NASA engineers recently tested the Volatiles Investigating Polar Exploration Rover (VIPER) prototype in the most realistic conditions to date to verify its ability to navigate the difficult terrain features during its mission to the Moon’s South Pole.
VIPER, a mobile robot that will get a close-up view of the location and concentration of water ice on the Moon, is planned to be delivered to the lunar surface in November 2024 under NASA’s Commercial Lunar Payload Services (CLPS) program. The measurements returned by the rover will provide insight into the origin and distribution of water on the Moon and help determine how the Moon’s resources could be harvested for future human space exploration.
The VIPER engineering team tested the rover’s mobility engineering test unit, Moon Gravitation Representative Unit 3 (MGRU3), which features motor controllers specially designed for the lunar rover. The test took place at the Simulated Lunar Operations (SLOPE) Laboratory at NASA’s Glenn Research Center in Cleveland.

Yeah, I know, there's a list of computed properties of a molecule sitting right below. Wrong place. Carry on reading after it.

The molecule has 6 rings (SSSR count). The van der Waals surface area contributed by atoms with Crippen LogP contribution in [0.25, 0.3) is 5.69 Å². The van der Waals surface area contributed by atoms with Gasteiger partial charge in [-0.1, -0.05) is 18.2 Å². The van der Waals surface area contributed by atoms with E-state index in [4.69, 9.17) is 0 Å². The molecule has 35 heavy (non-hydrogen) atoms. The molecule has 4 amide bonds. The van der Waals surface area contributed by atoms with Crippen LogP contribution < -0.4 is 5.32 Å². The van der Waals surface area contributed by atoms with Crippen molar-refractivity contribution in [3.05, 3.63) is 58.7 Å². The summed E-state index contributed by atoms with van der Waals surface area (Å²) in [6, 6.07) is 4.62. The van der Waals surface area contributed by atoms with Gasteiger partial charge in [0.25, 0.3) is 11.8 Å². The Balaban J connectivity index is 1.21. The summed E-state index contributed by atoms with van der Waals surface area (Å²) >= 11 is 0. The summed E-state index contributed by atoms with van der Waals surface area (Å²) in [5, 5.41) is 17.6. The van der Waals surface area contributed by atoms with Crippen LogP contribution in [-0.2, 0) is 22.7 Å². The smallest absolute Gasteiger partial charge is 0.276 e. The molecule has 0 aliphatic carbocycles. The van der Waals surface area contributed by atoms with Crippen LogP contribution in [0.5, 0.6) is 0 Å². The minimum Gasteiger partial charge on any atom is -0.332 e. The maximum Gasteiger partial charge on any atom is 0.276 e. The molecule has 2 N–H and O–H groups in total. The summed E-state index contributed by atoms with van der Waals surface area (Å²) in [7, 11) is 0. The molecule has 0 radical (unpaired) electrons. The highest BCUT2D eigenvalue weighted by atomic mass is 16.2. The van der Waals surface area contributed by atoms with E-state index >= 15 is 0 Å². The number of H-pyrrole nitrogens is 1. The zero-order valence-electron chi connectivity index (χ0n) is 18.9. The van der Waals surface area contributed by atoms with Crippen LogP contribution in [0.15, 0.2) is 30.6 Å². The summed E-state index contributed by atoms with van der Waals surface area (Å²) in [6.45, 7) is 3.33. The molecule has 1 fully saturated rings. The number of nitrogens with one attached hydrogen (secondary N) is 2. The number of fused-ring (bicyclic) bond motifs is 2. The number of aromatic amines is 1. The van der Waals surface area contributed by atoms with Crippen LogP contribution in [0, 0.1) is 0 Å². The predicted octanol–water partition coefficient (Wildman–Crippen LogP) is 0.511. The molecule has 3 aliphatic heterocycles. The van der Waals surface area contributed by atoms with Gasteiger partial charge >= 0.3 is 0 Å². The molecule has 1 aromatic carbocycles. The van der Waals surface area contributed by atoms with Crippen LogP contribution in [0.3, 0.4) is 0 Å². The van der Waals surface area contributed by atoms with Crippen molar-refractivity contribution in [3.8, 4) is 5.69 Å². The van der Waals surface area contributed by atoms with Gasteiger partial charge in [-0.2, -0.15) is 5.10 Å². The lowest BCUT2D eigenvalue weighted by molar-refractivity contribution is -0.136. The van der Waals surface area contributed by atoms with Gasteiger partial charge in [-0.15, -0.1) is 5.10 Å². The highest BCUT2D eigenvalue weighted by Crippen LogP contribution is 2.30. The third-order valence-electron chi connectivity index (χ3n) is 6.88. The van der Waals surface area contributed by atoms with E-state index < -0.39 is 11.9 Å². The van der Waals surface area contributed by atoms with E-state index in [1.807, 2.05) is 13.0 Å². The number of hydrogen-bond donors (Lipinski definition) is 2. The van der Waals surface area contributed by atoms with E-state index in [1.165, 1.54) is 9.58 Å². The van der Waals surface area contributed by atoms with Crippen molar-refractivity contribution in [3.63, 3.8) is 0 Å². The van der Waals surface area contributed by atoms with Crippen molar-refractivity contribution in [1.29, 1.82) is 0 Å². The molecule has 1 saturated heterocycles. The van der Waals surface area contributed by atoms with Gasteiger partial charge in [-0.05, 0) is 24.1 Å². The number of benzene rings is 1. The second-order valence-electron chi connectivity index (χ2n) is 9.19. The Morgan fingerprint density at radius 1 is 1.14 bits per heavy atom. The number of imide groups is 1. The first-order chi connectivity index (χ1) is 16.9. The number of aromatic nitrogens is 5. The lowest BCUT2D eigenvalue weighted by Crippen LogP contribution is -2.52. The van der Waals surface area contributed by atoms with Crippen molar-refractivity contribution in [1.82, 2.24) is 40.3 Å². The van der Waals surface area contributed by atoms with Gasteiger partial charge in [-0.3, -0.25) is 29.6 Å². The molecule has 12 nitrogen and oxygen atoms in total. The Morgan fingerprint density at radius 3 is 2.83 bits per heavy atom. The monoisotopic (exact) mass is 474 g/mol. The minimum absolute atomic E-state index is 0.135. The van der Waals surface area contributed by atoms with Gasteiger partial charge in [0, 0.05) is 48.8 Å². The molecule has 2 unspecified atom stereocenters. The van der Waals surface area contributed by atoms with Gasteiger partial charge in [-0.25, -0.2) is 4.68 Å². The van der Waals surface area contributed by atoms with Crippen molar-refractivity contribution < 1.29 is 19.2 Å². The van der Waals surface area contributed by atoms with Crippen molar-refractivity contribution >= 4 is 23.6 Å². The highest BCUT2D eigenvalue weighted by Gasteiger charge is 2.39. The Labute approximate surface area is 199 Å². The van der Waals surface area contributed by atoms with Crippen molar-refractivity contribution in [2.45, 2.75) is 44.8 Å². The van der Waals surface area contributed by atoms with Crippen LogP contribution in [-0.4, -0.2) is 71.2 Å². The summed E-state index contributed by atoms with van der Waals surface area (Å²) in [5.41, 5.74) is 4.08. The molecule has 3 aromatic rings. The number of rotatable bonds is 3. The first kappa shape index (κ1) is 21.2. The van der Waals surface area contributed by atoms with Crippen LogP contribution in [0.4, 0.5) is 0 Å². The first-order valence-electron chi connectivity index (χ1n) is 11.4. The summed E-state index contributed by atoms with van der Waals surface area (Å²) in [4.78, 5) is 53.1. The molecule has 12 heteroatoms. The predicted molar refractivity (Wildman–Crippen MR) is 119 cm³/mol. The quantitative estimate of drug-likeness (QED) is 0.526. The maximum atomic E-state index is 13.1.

“Unlike most car engines, which uses a throttle and brake to speed up and slow down all four wheels, VIPER’s motor controllers make the rover wheels turn at the force and rate the drivers want, with extreme precision to allow for better performance,” he said. Arno Rogg, test director and rover systems engineer at NASA’s Ames Research Center in California’s Silicon Valley.
The VIPER lunar rover prototype also demonstrated it will autonomously stop moving if it approaches a slope that is too steep for it to climb or if it were to ever lose track of where it is on the Moon, NASA said in a statement.
The team used lunar soil simulants and hand-picked rocks to carefully shape the terrain to realistically mimic actual features at the surface of the Moon’s South Pole.
NASA’s Volatiles Investigating Polar Exploration Rover (VIPER) will face quicksand-like soil on the Moon’s South Pole. The VIPER team tested the prototype in realistic conditions to verify the performance of the rover mobility system. More HERE >> https://t.co/5KJnCITRNP
— NASA Marshall (@NASA_Marshall) July 27, 2022